Infant feeding bottle design, growth and behaviour: results from a randomised trial

BMC Res Notes. 2012 Mar 16:5:150. doi: 10.1186/1756-0500-5-150.


Background: Whether the design of an anti-vacuum infant feeding bottle influences infant milk intake, growth or behavior is unknown, and was the subject of this randomized trial.

Subjects: 63 (36 male) healthy, exclusively formula-fed term infants.

Intervention: Randomisation to use Bottle A (n = 31), one-way air valve: Philips Avent) versus Bottle B (n = 32), internal venting system: Dr Browns). 74 breast-fed reference infants were recruited, with randomisation (n = 24) to bottle A (n = 11) or B (n = 13) if bottle-feeding was subsequently introduced. Randomisation: stratified by gender and parity; computer-based telephone randomisation by independent clinical trials unit.

Setting: Infant home.

Primary outcome measure: infant weight gain to 4 weeks.

Secondary outcomes: (i) milk intake (ii) infant behaviour measured at 2 weeks (validated 3-day diary); (iii) risk of infection; (iv) continuation of breastfeeding following introduction of mixed feeding.

Results: Number analysed for primary outcome: Bottle A n = 29, Bottle B n = 25.

Primary outcome: There was no significant difference in weight gain between randomised groups (0-4 weeks Bottle A 0.74 (SD 1.2) SDS versus bottle B 0.51 (0.39), mean difference 0.23 (95% CI -0.31 to 0.77).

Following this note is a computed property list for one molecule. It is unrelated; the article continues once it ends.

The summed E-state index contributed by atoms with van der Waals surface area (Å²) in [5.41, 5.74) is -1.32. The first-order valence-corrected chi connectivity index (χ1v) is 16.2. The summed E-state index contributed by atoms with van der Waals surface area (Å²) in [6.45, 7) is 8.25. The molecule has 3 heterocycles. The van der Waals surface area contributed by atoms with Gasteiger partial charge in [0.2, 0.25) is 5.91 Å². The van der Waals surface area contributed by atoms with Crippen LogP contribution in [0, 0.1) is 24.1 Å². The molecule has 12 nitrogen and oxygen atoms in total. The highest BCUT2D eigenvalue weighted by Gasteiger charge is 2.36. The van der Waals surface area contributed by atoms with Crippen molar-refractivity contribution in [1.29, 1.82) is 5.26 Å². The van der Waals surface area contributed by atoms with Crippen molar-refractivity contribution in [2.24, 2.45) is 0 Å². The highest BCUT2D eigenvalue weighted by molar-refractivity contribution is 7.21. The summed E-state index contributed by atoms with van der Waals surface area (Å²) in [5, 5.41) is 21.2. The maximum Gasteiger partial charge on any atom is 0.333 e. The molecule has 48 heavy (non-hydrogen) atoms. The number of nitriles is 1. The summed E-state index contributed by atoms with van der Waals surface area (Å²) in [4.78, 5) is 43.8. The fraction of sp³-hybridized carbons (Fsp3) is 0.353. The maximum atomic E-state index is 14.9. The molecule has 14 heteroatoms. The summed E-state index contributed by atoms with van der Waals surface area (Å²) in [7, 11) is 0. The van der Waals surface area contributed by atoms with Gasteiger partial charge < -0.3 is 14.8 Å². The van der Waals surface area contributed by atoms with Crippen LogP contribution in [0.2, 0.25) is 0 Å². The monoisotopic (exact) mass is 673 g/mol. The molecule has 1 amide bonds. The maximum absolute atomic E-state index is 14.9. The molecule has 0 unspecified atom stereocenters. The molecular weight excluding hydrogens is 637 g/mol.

Secondary outcomes: Infants using bottle A had significantly less reported fussing (mean 46 versus 74 minutes/day, p < 0.05) than those using bottle B. There was no significant difference in any other outcome measure. Breast-fed reference group: There were no significant differences in primary or secondary outcomes between breast-fed and formula fed infants. The likelyhood of breastfeeding at 3 months was not significantly different in infants subsequently randomised to bottle A or B.

Conclusion: Bottle design may have short-term effects on infant behaviour which merit further investigation. No significant effects were seen on milk intake or growth; confidence in these findings is limited by the small sample size and this needs confirmation in a larger study.

Trial registration: Clinical NCT00325208.

Publication types

  • Randomized Controlled Trial
  • Research Support, Non-U.S. Gov't

MeSH terms

  • Bottle Feeding / instrumentation*
  • Breast Feeding
  • Eating / physiology
  • Equipment Design
  • Female
  • Humans
  • Infant Behavior
  • Infant Formula*
  • Infant, Newborn
  • Male
  • Milk, Human*
  • Vacuum
  • Weight Gain

Associated data